Proof of the wee chicken with her first exposure to stardom.

Anyhow, let’s bring it up to speed a bit. I have to admit this weekend seemed a little goofy from the beginning. I had no “legit” plans for Friday night. See, this is already trouble. There is something about ending the work-week with a bang. No matter how sleepy or lazy I feel by Friday at 5 PM, I’m ready for action. (Usually making time to nap first.)

After a feast of Southern-Style BBQ with friends (which fiasco I’m purposefully omitting from this tale because of my seemingly unhealthy obsession with food and over-eating), we gathered at my house to decide the next course of action. We had no ideas other than “not drinking,” which already makes me sound lame, I know.

Three guy friends and I stood on the front porch in a nerd-like panic. OMG?! IT’S FRIDAY NIGHT! DO WE HAAAVE TO GO OUT? DO YOU WANNA GO OUT? I MEAN, WHERE WOULD WE GO?… I GUESS I COULD. DO YOU WANT TO, THOUGH? After a long series of go-no-where questioning, spotted with vacant moments of expressive stares, and can-you-just-read-my-mind eyes, we finally caved. Coffee? Yes, yes, yes, and yes.

There is nothing wrong with coffee: nothing wrong with the morning cup at work, the “Hey, let’s go get a cup of coffee” between old friends, and of course, the occasional caffeine mania when most every other young adult in this city is already, at the very least, tipsy and eyeing up some unhot bartender. It was 10 PM, and though, the tall/small/tiny/littlest was an option, I opted for the largest. We all did. “Go big or go home,” they say. I’m pretty sure that phrase had nothing to do with coffee, and more likely something a bit harder like Miller Lite.

For the record, I’m a huge fan of iced coffee. Especially since the weather has been giving us a little more sun and a little less snow. [Us Pennsylvanians are all feeling eager to smack ourselves into the next season (today, in fact!), SPRING.]

Yep. Like I said before, there is absolutely nothing wrong with a good ol’ caffeine rush among friends on your porch, on a Friday night. Until someone gets the bright idea to sing, that is. And still…

Now this is where I’m going to reverse for a moment and remind everyone (and myself) of my first high-school-aged offense. I had gotten into the routine of flailing down the hall in a silly way—specifically, doing my best opera-style “Hallelujah.” It was fun, loud, and best of all… obnoxious as all get out. What else is a freshman to do but live up to the stereotype? I obviously had no choice. My operatics had skidded their way under the radar over and over. In fact, when teachers did start catching on to my screechy proclamations, they laughed. I won.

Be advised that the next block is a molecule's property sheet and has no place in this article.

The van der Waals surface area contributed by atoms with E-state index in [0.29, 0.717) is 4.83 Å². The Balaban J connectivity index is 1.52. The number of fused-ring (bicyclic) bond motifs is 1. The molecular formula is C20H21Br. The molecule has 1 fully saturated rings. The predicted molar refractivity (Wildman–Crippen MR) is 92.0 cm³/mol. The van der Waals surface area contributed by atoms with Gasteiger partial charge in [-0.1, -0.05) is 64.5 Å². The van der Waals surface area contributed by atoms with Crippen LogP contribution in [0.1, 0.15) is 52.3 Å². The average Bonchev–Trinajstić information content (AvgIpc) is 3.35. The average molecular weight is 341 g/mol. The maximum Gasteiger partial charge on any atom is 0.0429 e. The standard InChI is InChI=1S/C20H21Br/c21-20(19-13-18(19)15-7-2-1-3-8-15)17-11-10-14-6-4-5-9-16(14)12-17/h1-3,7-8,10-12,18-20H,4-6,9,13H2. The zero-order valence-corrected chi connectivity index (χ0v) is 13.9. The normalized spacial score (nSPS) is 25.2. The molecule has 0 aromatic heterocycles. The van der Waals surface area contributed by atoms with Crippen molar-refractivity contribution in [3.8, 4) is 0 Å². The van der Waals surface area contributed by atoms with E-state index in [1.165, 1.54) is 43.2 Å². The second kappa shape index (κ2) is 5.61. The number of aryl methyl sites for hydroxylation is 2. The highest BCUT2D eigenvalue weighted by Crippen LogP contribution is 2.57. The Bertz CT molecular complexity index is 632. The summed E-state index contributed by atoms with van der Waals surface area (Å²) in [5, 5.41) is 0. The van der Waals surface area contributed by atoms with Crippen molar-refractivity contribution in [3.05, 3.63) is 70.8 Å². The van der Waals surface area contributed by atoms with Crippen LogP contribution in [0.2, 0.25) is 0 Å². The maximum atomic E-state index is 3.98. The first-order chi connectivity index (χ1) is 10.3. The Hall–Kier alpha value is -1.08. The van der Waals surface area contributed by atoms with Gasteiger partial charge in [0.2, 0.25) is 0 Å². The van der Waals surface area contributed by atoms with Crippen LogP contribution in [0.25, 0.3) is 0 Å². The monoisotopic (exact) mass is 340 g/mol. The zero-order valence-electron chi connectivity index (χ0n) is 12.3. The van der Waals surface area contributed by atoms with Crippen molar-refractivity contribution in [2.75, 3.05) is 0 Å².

Until one day, a certain math teacher decided to call me out on my inane (and honestly, awful) singing, when I barged into his classroom, the trail-end of my melody snailing with me. I was told to stop, mostly in a polite way. Still, I didn’t enjoy being told this in front of my peers, nor the made-up rule at all. And like most ridiculous crap teenagers had to endure, I protested. “Why? But I’m just singing? Is it really against the rules to sing in between classes? Do you not want us to be happy, Mr. So&So?” He ignored me. Of course. I was hitting too close to the truth, I thought, and decided I would do it over again the next day and see just exactly what this fool was after.  I hallelujah-ed the following day, ripping through the busy halls in song. And, boy, did I think I was brilliant with this one; I would silence myself at the exact moment I crossed the threshold into his classroom, a blatant sass-ass. Technically, I wasn’t singing in his classroom, so I wasn’t under his jurisdiction, right? I was immediately sent to the principal’s office, where after a good ten minutes of amazement at my “crime,” the principal sent me off with an obligatory detention slip. My second detention EVER was for writing: “My mom is drunk and naked on the street corner,” in Spanish. I was definitely the queen of getting absurd-sounding detentions.

Anyway, back to the much older, modern day criminals: we giggled and gabbed on my front porch on Friday night, until it was someone’s bright idea to sing. I don’t recall how it began. Perhaps someone just started and we all pitched in. Either way, our harmonies moaned and chirped over the dead-nothingness of my suburban neighborhood. The rows of houses were our acoustics, the feral rabbits our audience. We were quite pleased with ourselves, too: inserting the right “boo-ba-boos,” just the right tone or key, even the way we could mimic the sounds and backdrop beats of the original jams. And once we cleared the “Star-Spangled Banner,” “Amazing Grace,” and “Mr. Sandman,” we realized we had no other song knowledge in common. So…

Bearded One and I started with “O’ Holy Night,” and, as a group, we ran the gamut up until “White Christmas,” boosted by the bass of Hat Boy’s low vocals. We were out there for about an hour, I’m sure,  laughing at ourselves, singing, trying to remember the words to obscure second verses. Until the cops came.

Apparently, someone ratted on us. I felt an immediate sense of disbelief. REALLY? Really? really? Just as ridiculous as my 9th-grade offense, only Mr. Cop Man was nicer. He told us someone called to say we were having a “really big party” and he could see this wasn’t true. I felt like a loser. A 25-year-old chick, surrounded by her guy friends, with nothing better to do on a Friday night than overdose on iced coffee in her pajamas and sing Christmas carols, mid-March, on her porch. It’s fine. It is really fine.

Life Lesson #1875: Next time the cops get called on you, actually be engaged in something worthwhile: like intravenous drug usage, or the selling of Black-Market handbags. <3